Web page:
If you’ve ever played Farmville, then you played a part in making Mark Pincus a very rich man (a billionaire, in fact). Though his name might not ring a bell, his products likely do. Mark is the founder of a major videogame company known as Zynga, which is responsible for several big hits. His company has done quite well and Mark is now believed to be worth a little over $1.2 billion.

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Board Certified Family Law Specialist Matt Arnold answers the question: “What can I do to gain custody of my child in North Carolina?”

People often discuss how when divorce happens, children can wind up caught in the middle. It’s true, children are sometimes used as pawns, with one parent attempting to deprive the other of time with the kids as a way of exacting revenge. Parents caught in a terrible struggle can lose sight of the best interests of the children, letting their own hurt feelings cloud their better judgment.

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Board Certified Family Law Specialist Matt Arnold answers the question: “How are military divorces different from a regular divorce?”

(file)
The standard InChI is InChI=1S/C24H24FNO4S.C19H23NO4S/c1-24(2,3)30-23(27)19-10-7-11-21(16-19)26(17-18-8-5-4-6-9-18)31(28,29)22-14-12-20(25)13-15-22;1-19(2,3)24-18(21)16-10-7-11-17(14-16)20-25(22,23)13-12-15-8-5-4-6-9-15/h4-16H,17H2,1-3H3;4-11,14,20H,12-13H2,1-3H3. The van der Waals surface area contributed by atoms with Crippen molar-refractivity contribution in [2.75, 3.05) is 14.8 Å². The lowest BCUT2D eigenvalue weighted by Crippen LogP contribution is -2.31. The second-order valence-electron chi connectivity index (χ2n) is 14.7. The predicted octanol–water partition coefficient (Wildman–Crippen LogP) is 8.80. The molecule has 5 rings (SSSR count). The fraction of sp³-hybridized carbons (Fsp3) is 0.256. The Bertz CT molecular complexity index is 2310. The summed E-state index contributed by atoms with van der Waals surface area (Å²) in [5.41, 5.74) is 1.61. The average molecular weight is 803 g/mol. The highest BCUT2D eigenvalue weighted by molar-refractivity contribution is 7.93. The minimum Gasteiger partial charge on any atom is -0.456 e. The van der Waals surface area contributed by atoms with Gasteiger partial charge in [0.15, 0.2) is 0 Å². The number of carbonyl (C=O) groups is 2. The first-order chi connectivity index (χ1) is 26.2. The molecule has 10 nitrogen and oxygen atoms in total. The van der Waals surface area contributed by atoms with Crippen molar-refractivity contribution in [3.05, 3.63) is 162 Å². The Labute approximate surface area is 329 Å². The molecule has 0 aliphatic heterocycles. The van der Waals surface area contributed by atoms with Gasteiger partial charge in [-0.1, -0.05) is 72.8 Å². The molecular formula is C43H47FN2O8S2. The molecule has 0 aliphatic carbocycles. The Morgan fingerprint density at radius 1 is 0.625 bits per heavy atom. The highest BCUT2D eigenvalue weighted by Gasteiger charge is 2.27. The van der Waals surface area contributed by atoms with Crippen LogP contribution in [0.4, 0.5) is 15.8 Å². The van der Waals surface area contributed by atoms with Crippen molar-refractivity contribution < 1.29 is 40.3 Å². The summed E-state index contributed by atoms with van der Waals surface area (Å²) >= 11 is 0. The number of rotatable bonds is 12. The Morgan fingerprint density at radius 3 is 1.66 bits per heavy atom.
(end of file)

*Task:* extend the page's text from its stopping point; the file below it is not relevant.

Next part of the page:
When you think of Supreme Court cases, you typically imagine the big ones, cases like Brown v. Board of Education or Miranda v. Arizona. Though it’s true that the Supremes usually only involve themselves in the bigger disputes, there are times when they choose to wade into more run-of-the-mill matters. A recent case argued before the court illustrates just that and concerns principles of equitable division; more specifically, how pension payments are divided during a divorce.

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Board Certified Family Law Specialist Matt Arnold answers the question: “How are military divorces different from a regular divorce?”